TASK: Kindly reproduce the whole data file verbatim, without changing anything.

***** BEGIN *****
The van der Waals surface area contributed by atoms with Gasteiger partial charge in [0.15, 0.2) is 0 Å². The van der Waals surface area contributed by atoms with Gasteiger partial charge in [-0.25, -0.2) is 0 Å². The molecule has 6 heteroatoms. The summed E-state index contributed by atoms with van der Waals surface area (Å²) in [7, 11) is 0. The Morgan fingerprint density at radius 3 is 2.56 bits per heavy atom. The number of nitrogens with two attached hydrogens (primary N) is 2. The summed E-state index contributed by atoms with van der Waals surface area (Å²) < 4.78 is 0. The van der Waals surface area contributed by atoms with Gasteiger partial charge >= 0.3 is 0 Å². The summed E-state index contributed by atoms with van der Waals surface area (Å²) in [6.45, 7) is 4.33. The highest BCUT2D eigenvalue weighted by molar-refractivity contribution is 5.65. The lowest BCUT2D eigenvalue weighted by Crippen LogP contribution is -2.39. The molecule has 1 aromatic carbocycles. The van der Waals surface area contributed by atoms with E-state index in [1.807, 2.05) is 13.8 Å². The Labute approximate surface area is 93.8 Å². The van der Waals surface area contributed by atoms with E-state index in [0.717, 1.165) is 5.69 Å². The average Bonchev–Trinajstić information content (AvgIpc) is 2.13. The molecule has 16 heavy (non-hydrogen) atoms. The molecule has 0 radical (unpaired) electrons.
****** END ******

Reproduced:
The van der Waals surface area contributed by atoms with Gasteiger partial charge in [0.15, 0.2) is 0 Å². The van der Waals surface area contributed by atoms with Gasteiger partial charge in [-0.25, -0.2) is 0 Å². The molecule has 6 heteroatoms. The summed E-state index contributed by atoms with van der Waals surface area (Å²) in [7, 11) is 0. The Morgan fingerprint density at radius 3 is 2.56 bits per heavy atom. The number of nitrogens with two attached hydrogens (primary N) is 2. The summed E-state index contributed by atoms with van der Waals surface area (Å²) < 4.78 is 0. The van der Waals surface area contributed by atoms with Gasteiger partial charge >= 0.3 is 0 Å². The summed E-state index contributed by atoms with van der Waals surface area (Å²) in [6.45, 7) is 4.33. The highest BCUT2D eigenvalue weighted by molar-refractivity contribution is 5.65. The lowest BCUT2D eigenvalue weighted by Crippen LogP contribution is -2.39. The molecule has 1 aromatic carbocycles. The van der Waals surface area contributed by atoms with E-state index in [1.807, 2.05) is 13.8 Å². The Labute approximate surface area is 93.8 Å². The van der Waals surface area contributed by atoms with E-state index in [0.717, 1.165) is 5.69 Å². The average Bonchev–Trinajstić information content (AvgIpc) is 2.13. The molecule has 16 heavy (non-hydrogen) atoms. The molecule has 0 radical (unpaired) electrons.